The Transformer Positional Encoding Layer in Keras, Part 2

In part 1, a gentle introduction to positional encoding in transformer models, we discussed the positional encoding layer of the transformer model. We also showed how you could implement this layer and its functions yourself in Python. In this tutorial, you’ll implement the positional encoding layer in Keras and Tensorflow. You can then use this layer in a complete transformer model.

After completing this tutorial, you will know:

  • Text vectorization in Keras
  • Embedding layer in Keras
  • How to subclass the embedding layer and write your own positional encoding layer.

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The transformer positional encoding layer in Keras, part 2
Photo by Ijaz Rafi. Some rights reserved

Tutorial Overview

This tutorial is divided into three parts; they are:

  1. Text vectorization and embedding layer in Keras
  2. Writing your own positional encoding layer in Keras
    1. Randomly initialized and tunable embeddings
    2. Fixed weight embeddings from Attention Is All You Need
  3. Graphical view of the output of the positional encoding layer

The Import Section

First, let’s write the section to import all the required libraries:

The Text Vectorization Layer

Let’s start with a set of English phrases that are already preprocessed and cleaned. The text vectorization layer creates a dictionary of words and replaces each word with its corresponding index in the dictionary. Let’s see how you can map these two sentences using the text vectorization layer:

  1. I am a robot
  2. you too robot

Note the text has already been converted to lowercase with all the punctuation marks and noise in the text removed. Next, convert these two phrases to vectors of a fixed length 5. The TextVectorization layer of Keras requires a maximum vocabulary size and the required length of an output sequence for initialization. The output of the layer is a tensor of shape:

(number of sentences, output sequence length)

The following code snippet uses the adapt method to generate a vocabulary. It next creates a vectorized representation of the text.

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The Embedding Layer

The Keras Embedding layer converts integers to dense vectors. This layer maps these integers to random numbers, which are later tuned during the training phase. However, you also have the option to set the mapping to some predefined weight values (shown later). To initialize this layer, you need to specify the maximum value of an integer to map, along with the length of the output sequence.

The Word Embeddings

Let’s see how the layer converts the vectorized_text to tensors.

The output has been annotated with some comments, as shown below. Note that you will see a different output every time you run this code because the weights have been initialized randomly.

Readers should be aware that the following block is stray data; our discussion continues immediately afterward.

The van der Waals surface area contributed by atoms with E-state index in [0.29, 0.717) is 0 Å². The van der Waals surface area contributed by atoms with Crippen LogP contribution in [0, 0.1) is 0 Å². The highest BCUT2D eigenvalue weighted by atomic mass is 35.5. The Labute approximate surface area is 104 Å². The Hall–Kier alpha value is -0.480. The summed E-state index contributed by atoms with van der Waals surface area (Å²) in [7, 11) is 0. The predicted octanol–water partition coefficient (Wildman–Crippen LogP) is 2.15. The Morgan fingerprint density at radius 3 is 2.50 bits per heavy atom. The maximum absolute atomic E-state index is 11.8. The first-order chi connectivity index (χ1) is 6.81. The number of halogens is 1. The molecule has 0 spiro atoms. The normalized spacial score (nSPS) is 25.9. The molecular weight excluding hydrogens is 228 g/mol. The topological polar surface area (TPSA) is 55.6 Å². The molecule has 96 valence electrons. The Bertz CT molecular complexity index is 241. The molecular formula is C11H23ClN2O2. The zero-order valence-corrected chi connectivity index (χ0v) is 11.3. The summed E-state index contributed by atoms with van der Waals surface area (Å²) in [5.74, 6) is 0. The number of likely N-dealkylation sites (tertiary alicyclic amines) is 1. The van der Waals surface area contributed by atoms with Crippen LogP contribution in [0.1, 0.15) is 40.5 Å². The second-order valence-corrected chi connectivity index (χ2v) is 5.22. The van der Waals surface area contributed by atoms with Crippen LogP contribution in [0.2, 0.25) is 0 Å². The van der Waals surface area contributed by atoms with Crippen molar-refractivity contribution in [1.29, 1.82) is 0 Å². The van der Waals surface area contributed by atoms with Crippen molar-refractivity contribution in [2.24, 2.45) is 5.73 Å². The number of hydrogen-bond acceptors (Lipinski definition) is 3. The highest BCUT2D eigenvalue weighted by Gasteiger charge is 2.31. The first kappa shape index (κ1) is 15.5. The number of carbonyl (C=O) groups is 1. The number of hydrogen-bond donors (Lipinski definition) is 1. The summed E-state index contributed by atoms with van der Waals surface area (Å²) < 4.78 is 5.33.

Word embeddings.

Word embeddings. This output will be different every time you run the code because of the random numbers involved.

The Position Embeddings

You also need the embeddings for the corresponding positions. The maximum positions correspond to the output sequence length of the TextVectorization layer.


The output is shown below:

Position Indices Embedding.

Position indices embedding

The Output of Positional Encoding Layer in Transformers

In a transformer model, the final output is the sum of both the word embeddings and the position embeddings. Hence, when you set up both embedding layers, you need to make sure that the output_length is the same for both.

The output is shown below, annotated with comments. Again, this will be different from your run of the code because of the random weight initialization.

The final output after adding word embedding and position embedding

SubClassing the Keras Embedding Layer

When implementing a transformer model, you’ll have to write your own position encoding layer. This is quite simple, as the basic functionality is already provided for you. This Keras example shows how you can subclass the Embedding layer to implement your own functionality. You can add more methods to it as you require.

Let’s run this layer.

Positional Encoding in Transformers: Attention Is All You Need

Note the above class creates an embedding layer that has trainable weights. Hence, the weights are initialized randomly and tuned in to the training phase.
The authors of Attention Is All You Need have specified a positional encoding scheme, as shown below. You can read the full details in part 1 of this tutorial:
\begin{eqnarray}
P(k, 2i) &=& \sin\Big(\frac{k}{n^{2i/d}}\Big)\\
P(k, 2i+1) &=& \cos\Big(\frac{k}{n^{2i/d}}\Big)
\end{eqnarray}
If you want to use the same positional encoding scheme, you can specify your own embedding matrix, as discussed in part 1, which shows how to create your own embeddings in NumPy. When specifying the Embedding layer, you need to provide the positional encoding matrix as weights along with trainable=False. Let’s create another positional embedding class that does exactly this.

Next, we set up everything to run this layer.

Visualizing the Final Embedding

In order to visualize the embeddings, let’s take two bigger sentences: one technical and the other one just a quote. We’ll set up the TextVectorization layer along with the positional encoding layer and see what the final output looks like.

Now let’s see what the random embeddings look like for both phrases.

Random embeddings

Random embeddings

 

The embedding from the fixed weights layer are visualized below.